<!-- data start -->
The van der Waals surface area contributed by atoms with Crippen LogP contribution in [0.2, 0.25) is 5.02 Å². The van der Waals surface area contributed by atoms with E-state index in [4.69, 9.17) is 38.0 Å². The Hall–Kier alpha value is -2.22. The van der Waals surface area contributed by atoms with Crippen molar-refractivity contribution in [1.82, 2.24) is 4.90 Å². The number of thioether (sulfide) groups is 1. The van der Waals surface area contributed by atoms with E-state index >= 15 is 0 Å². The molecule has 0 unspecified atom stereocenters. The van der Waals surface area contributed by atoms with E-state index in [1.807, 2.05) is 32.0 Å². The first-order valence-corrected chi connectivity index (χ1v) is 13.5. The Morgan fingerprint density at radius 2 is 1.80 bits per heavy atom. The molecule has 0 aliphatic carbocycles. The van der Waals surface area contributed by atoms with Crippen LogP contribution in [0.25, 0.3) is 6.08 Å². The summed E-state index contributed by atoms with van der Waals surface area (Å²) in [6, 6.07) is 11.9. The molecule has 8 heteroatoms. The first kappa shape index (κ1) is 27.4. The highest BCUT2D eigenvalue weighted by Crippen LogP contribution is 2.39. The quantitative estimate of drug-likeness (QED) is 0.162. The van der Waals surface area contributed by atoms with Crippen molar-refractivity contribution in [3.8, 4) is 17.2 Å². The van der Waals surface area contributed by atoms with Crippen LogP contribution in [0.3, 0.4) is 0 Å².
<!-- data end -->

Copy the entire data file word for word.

The van der Waals surface area contributed by atoms with Crippen LogP contribution in [0.2, 0.25) is 5.02 Å². The van der Waals surface area contributed by atoms with E-state index in [4.69, 9.17) is 38.0 Å². The Hall–Kier alpha value is -2.22. The van der Waals surface area contributed by atoms with Crippen molar-refractivity contribution in [1.82, 2.24) is 4.90 Å². The number of thioether (sulfide) groups is 1. The van der Waals surface area contributed by atoms with E-state index >= 15 is 0 Å². The molecule has 0 unspecified atom stereocenters. The van der Waals surface area contributed by atoms with E-state index in [1.807, 2.05) is 32.0 Å². The first-order valence-corrected chi connectivity index (χ1v) is 13.5. The Morgan fingerprint density at radius 2 is 1.80 bits per heavy atom. The molecule has 0 aliphatic carbocycles. The van der Waals surface area contributed by atoms with Crippen LogP contribution in [0.25, 0.3) is 6.08 Å². The summed E-state index contributed by atoms with van der Waals surface area (Å²) in [6, 6.07) is 11.9. The molecule has 8 heteroatoms. The first kappa shape index (κ1) is 27.4. The highest BCUT2D eigenvalue weighted by Crippen LogP contribution is 2.39. The quantitative estimate of drug-likeness (QED) is 0.162. The van der Waals surface area contributed by atoms with Crippen molar-refractivity contribution in [3.8, 4) is 17.2 Å². The van der Waals surface area contributed by atoms with Crippen LogP contribution in [0.3, 0.4) is 0 Å².